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Thinking Outside the Box: Eliminating the Criminal Conviction Box from Employment Applications

As most employees and employers are aware, a standard employment application normally includes a box or line item for the applicant to document whether he/she has ever been convicted of a crime. In the employment relations realm, however, there exists a growing initiative to “ban-the-box” – meaning that job applications no longer ask about one’s criminal history.

Nearly ten states have adopted ban-the-box policies; among these, five states instituted the law in 2013.[1] Each state’s laws vary. For example, some ban-the-box policies apply only to public employers, while others apply to both public and private employers. Recently, Target announced that it will eliminate the box from its applications nation-wide in 2014. Wal-Mart removed its box in 2010. At the federal level, the Equal Employment Opportunity Commission (EEOC) announced the following in a 2012 Enforcement Guidance Memorandum: “As a best practice, and consistent with applicable laws, the Commission recommends that employers not ask about convictions on job applications and that, if and when they make such inquiries, the inquiries be limited to convictions for which exclusion would be job related for the position in question and consistent with business necessity.”

Ban-the-box proponents believe that individuals with a criminal history have a better chance to attain employment if not eliminated immediately from the pool based solely on the application. By removing the box, these individuals may apply for positions which they would not normally consider because of their past, and may have more confidence in an interview setting. Additionally,ban-the-box proponents assert that by excluding those with a criminal history from the hiring process, employers may be unconsciously excluding certain populations at a disproportional rate. According to ban-the-box proponents, the elimination of the criminal history box or line encourages individuals to get their foot in the employment door, and helps alleviate the public stigma against criminal offenders.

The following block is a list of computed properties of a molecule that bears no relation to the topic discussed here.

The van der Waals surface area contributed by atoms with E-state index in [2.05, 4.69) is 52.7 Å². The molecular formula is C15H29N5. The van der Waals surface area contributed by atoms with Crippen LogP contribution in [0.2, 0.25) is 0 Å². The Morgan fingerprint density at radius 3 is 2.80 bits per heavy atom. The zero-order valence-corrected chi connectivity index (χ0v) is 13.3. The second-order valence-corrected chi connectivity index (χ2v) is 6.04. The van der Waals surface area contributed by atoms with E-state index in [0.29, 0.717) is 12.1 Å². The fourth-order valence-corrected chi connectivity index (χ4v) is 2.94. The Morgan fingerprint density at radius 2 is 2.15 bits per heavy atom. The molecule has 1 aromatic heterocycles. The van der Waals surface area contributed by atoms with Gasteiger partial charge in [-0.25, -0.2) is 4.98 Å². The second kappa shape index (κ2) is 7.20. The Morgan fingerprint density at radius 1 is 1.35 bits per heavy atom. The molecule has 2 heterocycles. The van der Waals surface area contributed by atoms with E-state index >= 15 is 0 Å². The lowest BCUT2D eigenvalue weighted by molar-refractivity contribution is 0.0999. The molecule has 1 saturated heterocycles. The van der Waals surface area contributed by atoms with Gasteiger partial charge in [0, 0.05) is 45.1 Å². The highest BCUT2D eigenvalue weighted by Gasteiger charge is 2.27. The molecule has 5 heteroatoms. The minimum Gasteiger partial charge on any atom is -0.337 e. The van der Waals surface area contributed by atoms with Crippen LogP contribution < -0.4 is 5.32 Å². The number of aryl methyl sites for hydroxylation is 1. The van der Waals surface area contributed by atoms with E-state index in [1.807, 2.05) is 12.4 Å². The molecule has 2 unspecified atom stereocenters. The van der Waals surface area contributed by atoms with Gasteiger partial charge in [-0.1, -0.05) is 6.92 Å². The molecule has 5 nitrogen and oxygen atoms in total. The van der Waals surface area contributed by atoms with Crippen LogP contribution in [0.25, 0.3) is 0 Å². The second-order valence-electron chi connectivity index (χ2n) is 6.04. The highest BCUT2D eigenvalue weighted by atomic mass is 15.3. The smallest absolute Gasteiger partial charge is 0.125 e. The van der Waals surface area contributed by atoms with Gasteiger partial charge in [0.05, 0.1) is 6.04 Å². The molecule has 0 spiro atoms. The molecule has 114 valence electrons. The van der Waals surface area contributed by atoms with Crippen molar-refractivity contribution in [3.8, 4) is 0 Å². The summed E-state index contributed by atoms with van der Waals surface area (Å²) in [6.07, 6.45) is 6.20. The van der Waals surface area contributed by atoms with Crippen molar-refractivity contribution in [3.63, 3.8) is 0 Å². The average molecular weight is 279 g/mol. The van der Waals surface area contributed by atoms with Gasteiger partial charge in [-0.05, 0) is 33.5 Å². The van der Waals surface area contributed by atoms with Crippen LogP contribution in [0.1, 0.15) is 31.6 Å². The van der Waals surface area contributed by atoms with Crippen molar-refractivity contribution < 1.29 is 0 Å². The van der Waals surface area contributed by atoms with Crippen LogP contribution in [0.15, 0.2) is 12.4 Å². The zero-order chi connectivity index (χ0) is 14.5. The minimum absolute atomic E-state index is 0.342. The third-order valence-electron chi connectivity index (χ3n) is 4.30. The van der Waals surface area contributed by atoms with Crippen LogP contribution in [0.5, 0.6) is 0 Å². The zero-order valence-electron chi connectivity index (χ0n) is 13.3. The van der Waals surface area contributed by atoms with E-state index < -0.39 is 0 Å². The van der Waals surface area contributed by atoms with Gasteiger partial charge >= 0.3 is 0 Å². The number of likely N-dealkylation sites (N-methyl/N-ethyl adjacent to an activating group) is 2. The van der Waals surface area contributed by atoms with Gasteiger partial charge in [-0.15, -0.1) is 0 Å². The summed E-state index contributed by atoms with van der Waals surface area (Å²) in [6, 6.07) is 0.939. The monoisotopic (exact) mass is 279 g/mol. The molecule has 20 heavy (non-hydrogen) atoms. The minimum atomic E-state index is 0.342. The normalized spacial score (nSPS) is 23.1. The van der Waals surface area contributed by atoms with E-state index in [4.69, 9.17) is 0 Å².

Should other employers follow Wal-Mart and Target’s lead to ban-the-box? Check back next week for more on this topic.


[1] Statewide Ban the Box: Reducing Unfair Barriers to Employment of People with Criminal Records, National Employment Law Project, November 2013.

© 2019 by McBrayer, McGinnis, Leslie & Kirkland, PLLC. All rights reserved.

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About this Author

Brittany Blackburn Koch, McBrayer Law Firm, Litigation Family Attorney
Associate

Brittany Blackburn Koch is a member of the firm's litigation group. Her practice is diverse, with a primary focus on civil litigation and family law. Her civil litigation practice includes the areas of contract disputes, personal injury, and employment law, which consists of representing employers in state and federal trial courts for issues associated with the enforcement of no-compete agreements, the investigation and defense of discrimination claims, and the negotiation and enforcement of severance agreements.

Ms. Koch provides a variety of family law services ranging from the...

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